While admittedly close to Purim, this is NOT a Purim Torah. ๐Ÿ˜‚

Pretty much all of us know about emojis, as they're virtually everywhere nowadays. Emojis are increasingly being used as proof in court- an Israeli couple was recently found liable for backing out of an apartment lease based off their emoji usage ๐Ÿ˜ณ.

In light of this, was wondering how emoji would be viewed through the eyes of Halacha. For example:

  • Writing on Shabbos - Writing 2 letters is against the Torah (Mishneh Torah, Hilchos Shabbos 11:9 ), if someone wrote 2 emojis would it be considered violating the melachah of writing? โœ๏ธ๐Ÿ™…โ€โ™‚๏ธ

  • Cursing one's parents - this is explicitly prohibited (Leviticus 20:9) if someone were to chalilah v'chas send their parent a middle finger emoji would they be in violation of this commandment? ๐Ÿ‘ด๐Ÿ‘ต

  • Pledging to give Tzedakah- The Shulchan Aruch (YD 258:13) states that if one pledges to give Tzedakah they cannot retract it. Ex: Reuven texts me "Hey can you pledge $18 for me to run the half-marathon?" and I reply with "๐Ÿ‘" ... would that be considered Halachically binding?

  • (I'm sure there are more examples, please share if you think of any!)

Thoughts? ๐Ÿค”

Edit: Saw this article that quotes Rabbi Shlomo Aviner who says that the "praying hands" emoji is "avak avoda zara" (ie the 'whiff' of idol worship) and that G-d fearing Jews not use it. R' Aviner believes the "source [of said emoji] is the ancient idols of the Far East and of Christianity"


1 Answer 1


As people are too shy to post an answer, I'd dare to.

Linguistically, it appears that all languages stemmed from sign-based languages , such as "Egyptian_hieroglyphs" and developed into "grapheme" based (letters) (see "Writing_system" WIKI). This is clearly pronounced in Hebrew with some words referring (and graphically resembling) to symbols, such as ื‘ for a house, or ืข for an eye, ื• for a hook etc:

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As a consistent communication system, any system of signs is accepted as a language as long as it is practiced and trusted/relied on by some group of people. THe best Gemmorah I know to source this is in Nedorim 10a:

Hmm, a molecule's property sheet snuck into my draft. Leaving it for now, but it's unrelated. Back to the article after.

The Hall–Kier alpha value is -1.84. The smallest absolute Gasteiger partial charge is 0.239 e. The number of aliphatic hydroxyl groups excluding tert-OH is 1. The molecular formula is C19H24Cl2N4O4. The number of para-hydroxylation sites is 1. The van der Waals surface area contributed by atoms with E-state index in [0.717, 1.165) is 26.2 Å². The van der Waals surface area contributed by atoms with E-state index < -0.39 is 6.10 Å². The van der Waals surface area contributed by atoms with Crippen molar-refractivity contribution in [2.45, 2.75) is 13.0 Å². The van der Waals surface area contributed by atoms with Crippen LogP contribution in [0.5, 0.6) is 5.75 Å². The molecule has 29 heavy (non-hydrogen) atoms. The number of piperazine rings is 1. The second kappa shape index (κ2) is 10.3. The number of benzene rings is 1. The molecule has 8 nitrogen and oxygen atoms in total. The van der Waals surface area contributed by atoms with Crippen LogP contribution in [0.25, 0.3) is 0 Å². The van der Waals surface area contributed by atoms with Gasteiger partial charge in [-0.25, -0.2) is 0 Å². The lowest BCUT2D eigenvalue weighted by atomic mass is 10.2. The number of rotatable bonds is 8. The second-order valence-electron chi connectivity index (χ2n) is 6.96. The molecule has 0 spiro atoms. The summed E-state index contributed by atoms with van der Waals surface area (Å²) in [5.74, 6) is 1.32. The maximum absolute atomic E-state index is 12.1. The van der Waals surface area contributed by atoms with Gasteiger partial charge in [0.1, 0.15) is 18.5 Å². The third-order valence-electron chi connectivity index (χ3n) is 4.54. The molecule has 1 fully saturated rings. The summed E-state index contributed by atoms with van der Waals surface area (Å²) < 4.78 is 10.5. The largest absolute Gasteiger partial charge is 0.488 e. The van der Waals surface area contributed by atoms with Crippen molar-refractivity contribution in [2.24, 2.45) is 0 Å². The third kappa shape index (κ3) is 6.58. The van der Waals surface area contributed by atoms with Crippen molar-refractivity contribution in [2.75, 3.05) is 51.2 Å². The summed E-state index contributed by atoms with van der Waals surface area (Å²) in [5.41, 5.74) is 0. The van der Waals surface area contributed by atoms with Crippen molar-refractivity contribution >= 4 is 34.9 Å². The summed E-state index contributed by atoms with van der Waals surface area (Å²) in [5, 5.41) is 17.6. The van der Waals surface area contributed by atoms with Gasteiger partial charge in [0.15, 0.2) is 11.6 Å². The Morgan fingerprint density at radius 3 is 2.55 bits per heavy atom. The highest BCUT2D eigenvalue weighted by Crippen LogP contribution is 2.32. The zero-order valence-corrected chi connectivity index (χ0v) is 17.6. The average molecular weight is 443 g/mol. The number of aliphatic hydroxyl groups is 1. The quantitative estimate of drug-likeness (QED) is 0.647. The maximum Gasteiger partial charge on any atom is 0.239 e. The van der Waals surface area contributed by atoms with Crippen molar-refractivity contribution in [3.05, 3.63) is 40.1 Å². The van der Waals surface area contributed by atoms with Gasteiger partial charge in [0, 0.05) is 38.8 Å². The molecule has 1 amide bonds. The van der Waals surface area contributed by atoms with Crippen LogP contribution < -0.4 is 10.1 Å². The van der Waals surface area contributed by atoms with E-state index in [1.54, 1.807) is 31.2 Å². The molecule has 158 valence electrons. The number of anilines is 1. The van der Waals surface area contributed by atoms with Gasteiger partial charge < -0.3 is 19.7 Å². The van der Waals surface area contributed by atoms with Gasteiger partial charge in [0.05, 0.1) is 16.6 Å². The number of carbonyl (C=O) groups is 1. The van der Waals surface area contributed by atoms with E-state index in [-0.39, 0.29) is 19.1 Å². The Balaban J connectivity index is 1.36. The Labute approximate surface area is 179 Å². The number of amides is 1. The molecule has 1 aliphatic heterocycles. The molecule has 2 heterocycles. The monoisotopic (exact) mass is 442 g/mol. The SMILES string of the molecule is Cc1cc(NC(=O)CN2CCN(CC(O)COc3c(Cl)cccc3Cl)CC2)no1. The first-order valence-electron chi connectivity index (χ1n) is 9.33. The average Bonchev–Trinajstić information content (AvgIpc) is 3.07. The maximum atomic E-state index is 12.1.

ืžืชื ื™ืณ ื”ืื•ืžืจ (ืœื—ื‘ื™ืจื•) ืงื•ื ื ืงื•ื ื— ืงื•ื ืก ื”ืจื™ ืืœื• ื›ื™ื ื•ื™ื™ืŸ ื•ื›ื•'

MISHNA: In the case of one who says to another that a certain object is konam, konaแธฅ, or konas, these expressions are substitutes for the term offering [korban], and the vow takes effect. etc.

ื’ืžืณ ืื™ืชืžืจ ื›ื™ื ื•ื™ื™ืŸ ืจื‘ื™ ื™ื•ื—ื ืŸ ืืžืจ ืœืฉื•ืŸ ืื•ืžื•ืช ื”ืŸ ืจื‘ื™ ืฉืžืขื•ืŸ ื‘ืŸ ืœืงื™ืฉ ืืžืจ ืœืฉื•ืŸ ืฉื‘ื“ื• ืœื”ื ื—ื›ืžื™ื ืœื”ื™ื•ืช ื ื•ื“ืจ ื‘ื• ื•ื›ืŸ ื”ื•ื ืื•ืžืจ ื‘ื—ื“ืฉ ืืฉืจ ื‘ื“ื ืžืœื‘ื•

GEMARA: It was stated that amoraโ€™im disagreed about substitutes for the language of vows. Rabbi Yoแธฅanan said: They are terms from a language of other nations that mean offering, dedication, naziriteship, or oath. Rabbi Shimon ben Lakish said: These terms employ language that the Sages devised [badu] with which one can take a vow. etc.

Another example is brought by the Gemorrah is signing contracts with pictures, which was very popular and everybody wore a ring with his stamp qualifying as one's signature, for example Rabbi X drew a picture of a ship to signify his signature (source needed)

Therefore, as long as a certain community uses this system and relies on it in their intercommunications, it can be considered a language. And if a person "speaks that language", i.g. belongs to that community and uses that language, it is legally (Halachicly) obligating, even if others don't (just like two Jews talking Chinese in Israel).

  • Pretty sure the thing about the ship is a Gemara toward the end of Avodah Zarah, but I canโ€™t find it right now. Not sure that itโ€™s because people are too shy; more likely they just didnโ€™t come up with an answer.
    – DonielF
    Commented Apr 2, 2019 at 1:22

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